Airbnb Is Making It Easier For Refugees To Find Temporary Housing

People can open up their homes at no cost to those in need.

Airbnb is leveraging its massive global network to make good on its commitment to host 100,000 displaced people over the next five years. The rental giant’s new platform, Welcome, allows relief organizations to connect refugees and people uprooted by natural disasters with Airbnb hosts, at no cost.

“It’s easy to feel powerless when you think about massive global challenges such as the refugee crisis, but there are things everyone can do that make a big difference,” Joe Gebbia, one of Airbnb’s founders, said Wednesday.

The platform works by connecting users with nonprofits that specialize in finding temporary housing for refugees. Airbnb has partnered with eight relief organizations so far, including global refugee agencies like the International Rescue Committee, as well as more local groups like Singa France and Singa Quebec. The company said it’s actively working to expand the number of partners.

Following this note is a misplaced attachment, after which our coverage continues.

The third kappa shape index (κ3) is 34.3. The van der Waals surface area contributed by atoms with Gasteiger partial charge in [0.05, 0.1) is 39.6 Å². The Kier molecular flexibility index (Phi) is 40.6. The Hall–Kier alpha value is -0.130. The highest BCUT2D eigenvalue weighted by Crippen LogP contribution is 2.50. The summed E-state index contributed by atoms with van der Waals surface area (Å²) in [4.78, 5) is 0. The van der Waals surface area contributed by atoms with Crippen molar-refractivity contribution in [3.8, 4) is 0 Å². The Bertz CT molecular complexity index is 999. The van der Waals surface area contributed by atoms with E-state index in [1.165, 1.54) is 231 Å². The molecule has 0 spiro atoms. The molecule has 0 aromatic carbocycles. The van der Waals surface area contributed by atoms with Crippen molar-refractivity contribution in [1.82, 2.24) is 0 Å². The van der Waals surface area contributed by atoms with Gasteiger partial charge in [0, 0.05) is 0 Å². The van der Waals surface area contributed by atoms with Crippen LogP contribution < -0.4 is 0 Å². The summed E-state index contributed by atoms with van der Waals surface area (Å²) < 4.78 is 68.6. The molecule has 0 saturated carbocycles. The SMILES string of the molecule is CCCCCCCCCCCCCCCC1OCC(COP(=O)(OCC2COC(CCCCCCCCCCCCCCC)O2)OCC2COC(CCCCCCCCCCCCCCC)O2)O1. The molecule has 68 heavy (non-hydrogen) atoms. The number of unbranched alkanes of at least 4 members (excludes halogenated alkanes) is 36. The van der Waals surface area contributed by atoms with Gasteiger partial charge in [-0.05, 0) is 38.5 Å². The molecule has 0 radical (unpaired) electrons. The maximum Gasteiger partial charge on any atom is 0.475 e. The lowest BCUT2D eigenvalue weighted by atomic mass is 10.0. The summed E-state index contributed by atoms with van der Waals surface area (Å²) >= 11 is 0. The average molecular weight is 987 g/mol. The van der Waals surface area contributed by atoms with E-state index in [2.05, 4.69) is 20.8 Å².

The refugee experience is largely defined by uncertainty and moving parts. For people who have fled their home and are arriving in a new place, it’s common not to know where to turn to find safe haven.

Airbnb said it believes it’s well-positioned to fill the gap in this need for transitional housing.

“The simple act of opening up your home provides the basics of shelter and safety,” it said. “By welcoming an individual or family into your home you’ll also be providing a sense of connection to the community and a feeling of belonging.”

The rental giant first announced its five-year pledge in a 30-second advertising campaign during this year’s Super Bowl called #weaccept, a not-so-subtle jab at the travel and refugee ban that President Donald Trump had signed just over a week before.

Since then, 6,000 people have already offered to open their home to refugees at no cost across multiple continents, Airbnb said.

But the concept stems from a pilot program Airbnb launched in 2012 after Hurricane Sandy.

“It was one New York host on Airbnb who had a great idea,” Gebbia said Tuesday in a blog post. “She wanted to volunteer her spare bedrooms and she didn’t want to get paid for it. That’s what started a 24-hour engineering marathon to create that capability.”

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